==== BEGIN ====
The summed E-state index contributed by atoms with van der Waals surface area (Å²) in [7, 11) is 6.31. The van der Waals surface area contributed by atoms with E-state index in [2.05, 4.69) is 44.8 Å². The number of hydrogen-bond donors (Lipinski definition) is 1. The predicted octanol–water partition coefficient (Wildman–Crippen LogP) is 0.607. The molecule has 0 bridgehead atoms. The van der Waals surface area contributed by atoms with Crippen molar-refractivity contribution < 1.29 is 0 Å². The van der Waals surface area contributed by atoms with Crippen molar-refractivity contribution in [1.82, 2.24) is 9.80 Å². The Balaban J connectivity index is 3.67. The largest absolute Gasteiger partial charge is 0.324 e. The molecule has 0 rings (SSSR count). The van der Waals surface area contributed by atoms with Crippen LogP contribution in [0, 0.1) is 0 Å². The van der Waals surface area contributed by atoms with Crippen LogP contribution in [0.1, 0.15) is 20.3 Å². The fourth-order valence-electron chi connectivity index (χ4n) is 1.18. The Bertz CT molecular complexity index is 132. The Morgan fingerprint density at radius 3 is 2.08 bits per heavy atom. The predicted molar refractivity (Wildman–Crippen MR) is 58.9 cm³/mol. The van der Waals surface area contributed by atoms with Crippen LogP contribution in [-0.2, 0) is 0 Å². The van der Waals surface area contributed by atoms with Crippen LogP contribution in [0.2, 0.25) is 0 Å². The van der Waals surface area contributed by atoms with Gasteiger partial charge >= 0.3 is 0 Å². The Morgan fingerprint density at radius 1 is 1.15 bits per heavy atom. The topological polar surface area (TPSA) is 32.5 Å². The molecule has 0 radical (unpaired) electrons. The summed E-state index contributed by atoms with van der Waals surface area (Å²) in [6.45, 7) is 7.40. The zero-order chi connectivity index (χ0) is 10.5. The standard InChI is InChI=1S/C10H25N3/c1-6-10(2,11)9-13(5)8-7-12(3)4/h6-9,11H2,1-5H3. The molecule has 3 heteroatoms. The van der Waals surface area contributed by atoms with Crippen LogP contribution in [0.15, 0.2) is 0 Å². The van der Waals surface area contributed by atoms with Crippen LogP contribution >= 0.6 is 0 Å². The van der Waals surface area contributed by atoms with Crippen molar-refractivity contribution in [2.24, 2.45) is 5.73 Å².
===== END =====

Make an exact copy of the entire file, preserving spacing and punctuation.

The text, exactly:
The summed E-state index contributed by atoms with van der Waals surface area (Å²) in [7, 11) is 6.31. The van der Waals surface area contributed by atoms with E-state index in [2.05, 4.69) is 44.8 Å². The number of hydrogen-bond donors (Lipinski definition) is 1. The predicted octanol–water partition coefficient (Wildman–Crippen LogP) is 0.607. The molecule has 0 bridgehead atoms. The van der Waals surface area contributed by atoms with Crippen molar-refractivity contribution < 1.29 is 0 Å². The van der Waals surface area contributed by atoms with Crippen molar-refractivity contribution in [1.82, 2.24) is 9.80 Å². The Balaban J connectivity index is 3.67. The largest absolute Gasteiger partial charge is 0.324 e. The molecule has 0 rings (SSSR count). The van der Waals surface area contributed by atoms with Crippen LogP contribution in [0, 0.1) is 0 Å². The van der Waals surface area contributed by atoms with Crippen LogP contribution in [0.1, 0.15) is 20.3 Å². The fourth-order valence-electron chi connectivity index (χ4n) is 1.18. The Bertz CT molecular complexity index is 132. The Morgan fingerprint density at radius 3 is 2.08 bits per heavy atom. The predicted molar refractivity (Wildman–Crippen MR) is 58.9 cm³/mol. The van der Waals surface area contributed by atoms with Crippen LogP contribution in [-0.2, 0) is 0 Å². The van der Waals surface area contributed by atoms with Crippen LogP contribution in [0.2, 0.25) is 0 Å². The van der Waals surface area contributed by atoms with Gasteiger partial charge >= 0.3 is 0 Å². The Morgan fingerprint density at radius 1 is 1.15 bits per heavy atom. The topological polar surface area (TPSA) is 32.5 Å². The molecule has 0 radical (unpaired) electrons. The summed E-state index contributed by atoms with van der Waals surface area (Å²) in [6.45, 7) is 7.40. The zero-order chi connectivity index (χ0) is 10.5. The standard InChI is InChI=1S/C10H25N3/c1-6-10(2,11)9-13(5)8-7-12(3)4/h6-9,11H2,1-5H3. The molecule has 3 heteroatoms. The van der Waals surface area contributed by atoms with Crippen LogP contribution in [0.15, 0.2) is 0 Å². The van der Waals surface area contributed by atoms with Crippen LogP contribution >= 0.6 is 0 Å². The van der Waals surface area contributed by atoms with Crippen molar-refractivity contribution in [2.24, 2.45) is 5.73 Å².